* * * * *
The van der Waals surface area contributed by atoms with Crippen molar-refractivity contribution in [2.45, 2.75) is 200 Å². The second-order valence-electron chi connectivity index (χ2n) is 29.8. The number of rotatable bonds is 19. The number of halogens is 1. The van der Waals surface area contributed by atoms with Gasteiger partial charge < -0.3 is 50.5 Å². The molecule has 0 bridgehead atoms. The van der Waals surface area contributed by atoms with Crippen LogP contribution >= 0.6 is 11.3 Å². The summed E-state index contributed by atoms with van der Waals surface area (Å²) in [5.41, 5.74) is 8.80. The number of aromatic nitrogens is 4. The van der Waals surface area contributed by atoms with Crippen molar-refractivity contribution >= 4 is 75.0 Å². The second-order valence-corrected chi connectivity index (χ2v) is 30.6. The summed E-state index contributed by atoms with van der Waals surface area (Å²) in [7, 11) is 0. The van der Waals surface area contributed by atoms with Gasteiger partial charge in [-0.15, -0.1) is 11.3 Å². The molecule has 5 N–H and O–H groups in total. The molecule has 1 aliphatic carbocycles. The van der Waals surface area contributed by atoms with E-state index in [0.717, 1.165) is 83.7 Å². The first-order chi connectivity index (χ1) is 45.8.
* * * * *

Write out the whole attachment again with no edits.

The van der Waals surface area contributed by atoms with Crippen molar-refractivity contribution in [2.45, 2.75) is 200 Å². The second-order valence-electron chi connectivity index (χ2n) is 29.8. The number of rotatable bonds is 19. The number of halogens is 1. The van der Waals surface area contributed by atoms with Gasteiger partial charge < -0.3 is 50.5 Å². The molecule has 0 bridgehead atoms. The van der Waals surface area contributed by atoms with Crippen LogP contribution >= 0.6 is 11.3 Å². The summed E-state index contributed by atoms with van der Waals surface area (Å²) in [5.41, 5.74) is 8.80. The number of aromatic nitrogens is 4. The van der Waals surface area contributed by atoms with Crippen molar-refractivity contribution >= 4 is 75.0 Å². The second-order valence-corrected chi connectivity index (χ2v) is 30.6. The summed E-state index contributed by atoms with van der Waals surface area (Å²) in [7, 11) is 0. The van der Waals surface area contributed by atoms with Gasteiger partial charge in [-0.15, -0.1) is 11.3 Å². The molecule has 5 N–H and O–H groups in total. The molecule has 1 aliphatic carbocycles. The van der Waals surface area contributed by atoms with E-state index in [0.717, 1.165) is 83.7 Å². The first-order chi connectivity index (χ1) is 45.8.